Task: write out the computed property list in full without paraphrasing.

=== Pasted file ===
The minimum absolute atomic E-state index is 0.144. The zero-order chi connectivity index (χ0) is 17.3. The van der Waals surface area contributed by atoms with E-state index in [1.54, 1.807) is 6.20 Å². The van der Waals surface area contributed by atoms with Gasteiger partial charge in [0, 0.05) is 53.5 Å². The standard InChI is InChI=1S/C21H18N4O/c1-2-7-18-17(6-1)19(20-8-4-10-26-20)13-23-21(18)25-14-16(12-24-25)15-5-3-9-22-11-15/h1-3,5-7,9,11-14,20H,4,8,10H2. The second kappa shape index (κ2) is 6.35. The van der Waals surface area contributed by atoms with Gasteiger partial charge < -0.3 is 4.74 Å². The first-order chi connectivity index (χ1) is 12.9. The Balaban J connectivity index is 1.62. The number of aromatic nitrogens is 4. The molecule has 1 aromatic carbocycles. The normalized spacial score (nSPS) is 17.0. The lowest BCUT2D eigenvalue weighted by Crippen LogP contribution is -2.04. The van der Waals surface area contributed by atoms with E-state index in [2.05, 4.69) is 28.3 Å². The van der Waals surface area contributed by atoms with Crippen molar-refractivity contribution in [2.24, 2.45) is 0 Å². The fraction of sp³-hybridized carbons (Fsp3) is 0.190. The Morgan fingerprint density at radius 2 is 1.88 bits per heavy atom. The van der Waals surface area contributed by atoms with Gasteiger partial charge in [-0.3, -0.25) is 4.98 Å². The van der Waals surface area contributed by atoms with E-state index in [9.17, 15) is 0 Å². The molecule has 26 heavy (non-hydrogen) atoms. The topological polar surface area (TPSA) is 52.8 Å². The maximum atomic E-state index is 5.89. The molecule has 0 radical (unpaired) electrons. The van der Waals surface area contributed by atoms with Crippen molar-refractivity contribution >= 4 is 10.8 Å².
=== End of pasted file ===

The minimum absolute atomic E-state index is 0.144. The zero-order chi connectivity index (χ0) is 17.3. The van der Waals surface area contributed by atoms with E-state index in [1.54, 1.807) is 6.20 Å². The van der Waals surface area contributed by atoms with Gasteiger partial charge in [0, 0.05) is 53.5 Å². The standard InChI is InChI=1S/C21H18N4O/c1-2-7-18-17(6-1)19(20-8-4-10-26-20)13-23-21(18)25-14-16(12-24-25)15-5-3-9-22-11-15/h1-3,5-7,9,11-14,20H,4,8,10H2. The second kappa shape index (κ2) is 6.35. The van der Waals surface area contributed by atoms with Gasteiger partial charge < -0.3 is 4.74 Å². The first-order chi connectivity index (χ1) is 12.9. The Balaban J connectivity index is 1.62. The number of aromatic nitrogens is 4. The molecule has 1 aromatic carbocycles. The normalized spacial score (nSPS) is 17.0. The lowest BCUT2D eigenvalue weighted by Crippen LogP contribution is -2.04. The van der Waals surface area contributed by atoms with E-state index in [2.05, 4.69) is 28.3 Å². The van der Waals surface area contributed by atoms with Crippen molar-refractivity contribution in [2.24, 2.45) is 0 Å². The fraction of sp³-hybridized carbons (Fsp3) is 0.190. The Morgan fingerprint density at radius 2 is 1.88 bits per heavy atom. The van der Waals surface area contributed by atoms with Gasteiger partial charge in [-0.3, -0.25) is 4.98 Å². The van der Waals surface area contributed by atoms with E-state index in [9.17, 15) is 0 Å². The molecule has 26 heavy (non-hydrogen) atoms. The topological polar surface area (TPSA) is 52.8 Å². The maximum atomic E-state index is 5.89. The molecule has 0 radical (unpaired) electrons. The van der Waals surface area contributed by atoms with Crippen molar-refractivity contribution >= 4 is 10.8 Å².